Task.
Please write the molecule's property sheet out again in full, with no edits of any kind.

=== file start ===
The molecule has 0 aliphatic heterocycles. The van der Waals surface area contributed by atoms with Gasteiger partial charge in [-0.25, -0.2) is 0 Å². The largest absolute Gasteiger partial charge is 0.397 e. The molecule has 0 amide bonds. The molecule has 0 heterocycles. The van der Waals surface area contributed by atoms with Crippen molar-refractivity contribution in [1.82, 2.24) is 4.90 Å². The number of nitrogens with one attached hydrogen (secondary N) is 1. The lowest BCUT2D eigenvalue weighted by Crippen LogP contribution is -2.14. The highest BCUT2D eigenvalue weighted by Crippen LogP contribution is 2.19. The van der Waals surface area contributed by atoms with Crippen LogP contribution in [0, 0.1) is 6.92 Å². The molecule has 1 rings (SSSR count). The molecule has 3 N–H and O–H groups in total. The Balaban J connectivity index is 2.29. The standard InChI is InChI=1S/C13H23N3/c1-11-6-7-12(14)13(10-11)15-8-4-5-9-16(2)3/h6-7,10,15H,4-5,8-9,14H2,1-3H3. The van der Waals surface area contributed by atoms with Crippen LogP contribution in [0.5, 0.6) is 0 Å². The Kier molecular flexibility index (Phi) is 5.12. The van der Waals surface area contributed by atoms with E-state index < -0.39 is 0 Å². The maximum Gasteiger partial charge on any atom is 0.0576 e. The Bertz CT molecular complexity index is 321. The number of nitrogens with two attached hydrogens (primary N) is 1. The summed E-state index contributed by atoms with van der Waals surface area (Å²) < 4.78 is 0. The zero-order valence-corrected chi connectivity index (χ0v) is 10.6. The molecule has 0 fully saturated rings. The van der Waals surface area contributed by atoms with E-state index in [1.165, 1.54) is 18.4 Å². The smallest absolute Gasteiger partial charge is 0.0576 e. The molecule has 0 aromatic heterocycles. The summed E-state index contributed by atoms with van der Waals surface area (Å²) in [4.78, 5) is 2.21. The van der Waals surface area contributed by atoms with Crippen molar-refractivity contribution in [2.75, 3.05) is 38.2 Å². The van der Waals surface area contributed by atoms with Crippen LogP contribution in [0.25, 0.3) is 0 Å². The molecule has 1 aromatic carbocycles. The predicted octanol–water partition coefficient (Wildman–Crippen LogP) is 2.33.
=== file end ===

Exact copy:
The molecule has 0 aliphatic heterocycles. The van der Waals surface area contributed by atoms with Gasteiger partial charge in [-0.25, -0.2) is 0 Å². The largest absolute Gasteiger partial charge is 0.397 e. The molecule has 0 amide bonds. The molecule has 0 heterocycles. The van der Waals surface area contributed by atoms with Crippen molar-refractivity contribution in [1.82, 2.24) is 4.90 Å². The number of nitrogens with one attached hydrogen (secondary N) is 1. The lowest BCUT2D eigenvalue weighted by Crippen LogP contribution is -2.14. The highest BCUT2D eigenvalue weighted by Crippen LogP contribution is 2.19. The van der Waals surface area contributed by atoms with Crippen LogP contribution in [0, 0.1) is 6.92 Å². The molecule has 1 rings (SSSR count). The molecule has 3 N–H and O–H groups in total. The Balaban J connectivity index is 2.29. The standard InChI is InChI=1S/C13H23N3/c1-11-6-7-12(14)13(10-11)15-8-4-5-9-16(2)3/h6-7,10,15H,4-5,8-9,14H2,1-3H3. The van der Waals surface area contributed by atoms with Crippen LogP contribution in [0.5, 0.6) is 0 Å². The Kier molecular flexibility index (Phi) is 5.12. The van der Waals surface area contributed by atoms with E-state index < -0.39 is 0 Å². The maximum Gasteiger partial charge on any atom is 0.0576 e. The Bertz CT molecular complexity index is 321. The number of nitrogens with two attached hydrogens (primary N) is 1. The summed E-state index contributed by atoms with van der Waals surface area (Å²) < 4.78 is 0. The zero-order valence-corrected chi connectivity index (χ0v) is 10.6. The molecule has 0 fully saturated rings. The van der Waals surface area contributed by atoms with E-state index in [1.165, 1.54) is 18.4 Å². The smallest absolute Gasteiger partial charge is 0.0576 e. The molecule has 0 aromatic heterocycles. The summed E-state index contributed by atoms with van der Waals surface area (Å²) in [4.78, 5) is 2.21. The van der Waals surface area contributed by atoms with Crippen molar-refractivity contribution in [2.75, 3.05) is 38.2 Å². The van der Waals surface area contributed by atoms with Crippen LogP contribution in [0.25, 0.3) is 0 Å². The molecule has 1 aromatic carbocycles. The predicted octanol–water partition coefficient (Wildman–Crippen LogP) is 2.33.